As with many Marvel films, Thor: Ragnarok left audiences with more than a couple of unsolved mysteries and unresolved issues after its final end-credits scene. Here are 10 questions we have the answers to, courtesy of Marvel Studios president Kevin Feige and Ragnarok director Taika Waititi—and well as the five biggest questions the movie left unanswered.
Whose spaceship was that at the end?
In the first of two end credits scenes in Thor: Ragnarok, a very, very large ship comes upon the craft holding Thor, Loki, Hulk, and the rest of Asgard. Nothing about it is specified in the film, but if you assumed it belonged to Thanos, it does. Feige told The Wrap the ship is Thanos’ Sanctuary II, named after the rocky domain we saw Thanos in during Guardians of the Galaxy, itself named after the H-shaped ship he occasionally used in the comics. The Infinity War is about to begin, so it make sense Thanos has upgraded with a new ride.
How does the credits scene link to Infinity War?
The Avengers: Infinity War trailer Disney debuted this summer had a scene featuring Thor, floating in space, being picked up by the Guardians of the Galaxy. Did Thanos blow up the Asgardian ship or something? Feige told us it’s not that simple but “it is a fairly direct bridge” between the two films. So, like Waititi has previously stated, this Infinity War scene is not a spoiler for Ragnarok.
What happened to the Tesseract?
In Ragnarok, there’s a moment when Loki walks through Odin’s vault and pauses at the Tesseract, which we know is also the Space Infinity Stone. We don’t see what he does with it but we know two facts: 1) by the end of the movie, Asgard is now gone; and 2) there’s a scene in the aforementioned Infinity War trailer of Loki handing the Tesseract to a large being. Therefore Loki almost certainly grabbed it before leaving the vault.
One of the biggest omissions in Thor: Ragnarok is the absence of fan favorite Asgardian Lady Sif, played by Jaimie Alexander. She’s not in the film at all. “If she had been on Asgard she might not be alive so that’s one of the advantages,” Feige said. “But I’ve been quoting The Force Awakens when people ask me that. ‘That’s a good question for another time.’”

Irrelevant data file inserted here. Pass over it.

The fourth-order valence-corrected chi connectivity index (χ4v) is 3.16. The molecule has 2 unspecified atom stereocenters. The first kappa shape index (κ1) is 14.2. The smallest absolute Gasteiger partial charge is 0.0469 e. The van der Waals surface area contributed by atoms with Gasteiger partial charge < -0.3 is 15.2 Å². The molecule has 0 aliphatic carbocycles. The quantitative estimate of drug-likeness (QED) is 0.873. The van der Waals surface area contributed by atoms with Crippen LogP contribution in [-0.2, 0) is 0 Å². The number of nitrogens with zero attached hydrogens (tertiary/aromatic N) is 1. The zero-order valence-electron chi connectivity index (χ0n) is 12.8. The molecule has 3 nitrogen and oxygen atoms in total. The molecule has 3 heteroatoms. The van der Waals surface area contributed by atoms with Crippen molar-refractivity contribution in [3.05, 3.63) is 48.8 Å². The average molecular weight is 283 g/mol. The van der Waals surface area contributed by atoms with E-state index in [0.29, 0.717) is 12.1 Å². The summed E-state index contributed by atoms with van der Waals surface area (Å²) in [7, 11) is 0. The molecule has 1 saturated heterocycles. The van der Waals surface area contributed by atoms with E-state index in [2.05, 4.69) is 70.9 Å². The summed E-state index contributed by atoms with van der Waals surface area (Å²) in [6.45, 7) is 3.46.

Waititi had a simpler answer. “Lady Sif is an actor in New York on a TV show,” he said, which is the real reason. Alexander’s schedule shooting the show Blindspot didn’t work with Ragnarok. Whether we’ll see her again in a Marvel movie is anybody’s guess.
Are there any Easter eggs to look out for on a second viewing?
Surely, but Feige pointed out one scene in particular: “The big Easter eggs are on the side of the Sakaaran palace,” he said. “There are [statues of] previous Grandmaster champions that we see as one for Hulk is being constructed, and those are all Easter eggs for the comics universe. They may or may not show up in the cinematic universe but we thought it would be fun to celebrate them.” The big one to look out for is Beta Ray Bill, the horse-headed alien who played a major role in the comic storyline by Walt Simonson that much of Ragnarok is based on.
What was the deal with Hela calling Odin’s Gauntlet a fake?
As Hela walks through Odin’s vault she sees an Infinity Gauntlet and quickly shoves it off its perch, saying “fake.” It’s hilarious, but also a very important moment.
“That just came about from the fact [the gauntlet] happened to be in the background in Thor 1,” Waititi told io9. “We had to explain somehow why there are two Infinity Gauntlets out there. The idea is on Asgard, the Vault is probably one of the most secure places in the universe. To get something out of there takes a lot of work. So, if Odin didn’t have the real Infinity Gauntlet, he’d had a fake one and then told everyone in the universe that ‘It’s here’ so no one would bother trying to steal it.”
Of course, we know that didn’t work. Thanos has the real one, as we saw during the post-credits scenes from Age of Ultron.
Why did the Warriors Three die so quickly?
At the beginning of Thor: Ragnarok, several of the most important characters from the previous films die almost immediately. First there’s Fandral and Volstagg, followed by Hogun. Together they’re known as the Warriors Three, and Feige explained to us that their deaths, while unceremonious, served a larger purpose.
“[They] serve the arrival of Hela,” he said. “[She’s] the biggest villain in the MCU who in the first five minutes destroys the hammer, kicks Loki and Thor out of Asgard and kills almost anyone we’ve met before from the other movies. We wanted to start with a bang.”
Why didn’t the trailers have Thor with his missing eye?